Preventing Snow & Ice Damage to Cedars

When winter storms come and pile on heavy snow and ice, it can spell disaster for some trees, especially evergreens, which have needles that hold…

Read More
Fuss less in fall--focus on essential garden tasks

Fuss less in the fall

Every year at this time articles about “putting your garden to bed” seem to pop up like dandelions. Worried new gardeners stop me to ask…

Read More
MOSAICANADA150 was an incredible Mosaiculture display in Gatineau, QC

Making and Maintaining MOSAICANADA150

The MOSAICANADA150 exhibit held in Gatineau, Quebec this summer was a stunning combination of gardening and sculpture. I focused on the sculptural aspect in my…

Read More
MOSAICANADA150 was an incredible Mosaiculture display in Gatineau, QC

A Visit to MOSAICANADA150

I’ve been looking forward to the Mosaiculture exhibit in Gatineau, Quebec since January. After a busy summer, I finally got to see it, just a…

Read More
Monarchs and other pollinators love this tree!

Monarch butterflies love this fall blooming tree

Earlier this year I heard many, many stories of people raising monarch butterflies by hand, in order to help shore up their declining numbers. Well,…

Read More
What's blooming in my fall garden?

What’s happening in my fall garden?

When I mentioned to a friend that someone was coming over to see my garden last weekend she was surprised and said “What’s going on…

Read More
How to protect your plants against early fall or late spring frosts

Frost protection

When you live in a climate with real winter, frost is a fact of life. But when frost comes too early, a gardener has to…

Read More

A Visit to Chanticleer

I’ve been hearing great things about Chanticleer garden in Pennsylvania for several years. I’ve also attended inspiring talks in Toronto from visiting Chanticleer staff and…

Read More
Tomato leaf problems aren't cause for panic

Tomato problems. But are they really a problem?

In an ideal world, our plants would never have a blemish and would produce bumper crops continuously.   I do my best to practice good…

Read More
Coleus can be rooted from cuttings

How to save your coleus for next year

I’ve written before about how much I love coleus and how I’ve had a hard time finding my favourite variety at any of my local…

Read More
Rain barrels and why every gardener should have one

Rain barrels and why gardeners should have one

I think everyone who has a garden would benefit from having a rain barrel–I have four in my yard (three catching rain off the house…

Read More

A Visit to Whistling Gardens

Three years ago I drove an hour and a half out of Toronto, to Brantford, to see a garden. I’d heard that a gardener with…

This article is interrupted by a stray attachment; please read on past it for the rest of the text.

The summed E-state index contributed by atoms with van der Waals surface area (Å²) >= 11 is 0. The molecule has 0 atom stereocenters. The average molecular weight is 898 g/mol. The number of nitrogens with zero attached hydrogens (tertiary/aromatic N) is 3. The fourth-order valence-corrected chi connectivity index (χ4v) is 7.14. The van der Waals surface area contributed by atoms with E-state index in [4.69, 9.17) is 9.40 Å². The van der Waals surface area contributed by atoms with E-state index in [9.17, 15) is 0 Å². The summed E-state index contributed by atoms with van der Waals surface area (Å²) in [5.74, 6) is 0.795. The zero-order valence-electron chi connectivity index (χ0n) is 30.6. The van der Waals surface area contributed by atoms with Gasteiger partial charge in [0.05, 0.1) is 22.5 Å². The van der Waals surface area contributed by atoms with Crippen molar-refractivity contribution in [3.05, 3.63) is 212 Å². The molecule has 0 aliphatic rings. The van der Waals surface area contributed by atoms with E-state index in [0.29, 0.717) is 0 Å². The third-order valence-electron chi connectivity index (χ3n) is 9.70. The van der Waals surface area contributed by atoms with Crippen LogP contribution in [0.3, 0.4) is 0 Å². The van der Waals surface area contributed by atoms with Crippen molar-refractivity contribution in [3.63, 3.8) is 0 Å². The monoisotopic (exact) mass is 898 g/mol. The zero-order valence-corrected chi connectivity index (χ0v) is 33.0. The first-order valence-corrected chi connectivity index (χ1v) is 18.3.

Read More
water doesn't fall evenly over the entire garden

Do you know the dry spots in your garden?

Rain doesn’t fall the same everywhere.   I’m not just talking about the difference in rainfall between one side of town and another, I’m talking…

Read More
How to replace a hose coupling

At the end of your hose?

We haven’t had a good, garden-soaking rain in my area for more than a week, and it’s been hot so I’ve been doing a lot…

Read More
From the Peggy Rockefeller Rose Garden at the NYBG

A Visit to the Peggy Rockefeller Rose Garden at the New York Botanical Garden

I first visited the New York Botanical Garden (NYBG) in September of 2010. I was awed by much that I saw, including the Peggy Rockefeller…

Read More
From the Peggy Rockefeller Rose Garden at the NYBG

Deadheading makes a difference

Deadheading is the process of removing spent flowers from a plant—in plain language that means cutting off the dead flowers. There are two main reasons…

Read More

Pruning tomatoes

I manage the growth of my tomato plants in order to keep them growing on one or two main stems. Left to their own devices,…

Read More

Sedums grow better if you pinch them back

Sedums, sometimes known as Stonecrops, are great plants–they have nice flowers, they’re drought and heat tolerant, and they are beloved by bees and other pollinators.…

Read More

Supporting heirloom tomatoes

I really enjoy growing tomatoes, especially somewhat unusual heirloom varieties. By nature, these tend to be very tall plants, growing 8 to 10’ tall in…

Read More
Supporting plants so they don't flop over

Support structures to keep your plants from flopping over

Have you ever admired the beautiful blooms on a peony but lamented that they were at ground level, possibly splattered with mud, because the flowers…

Read More

error: Content is protected and cannot be copied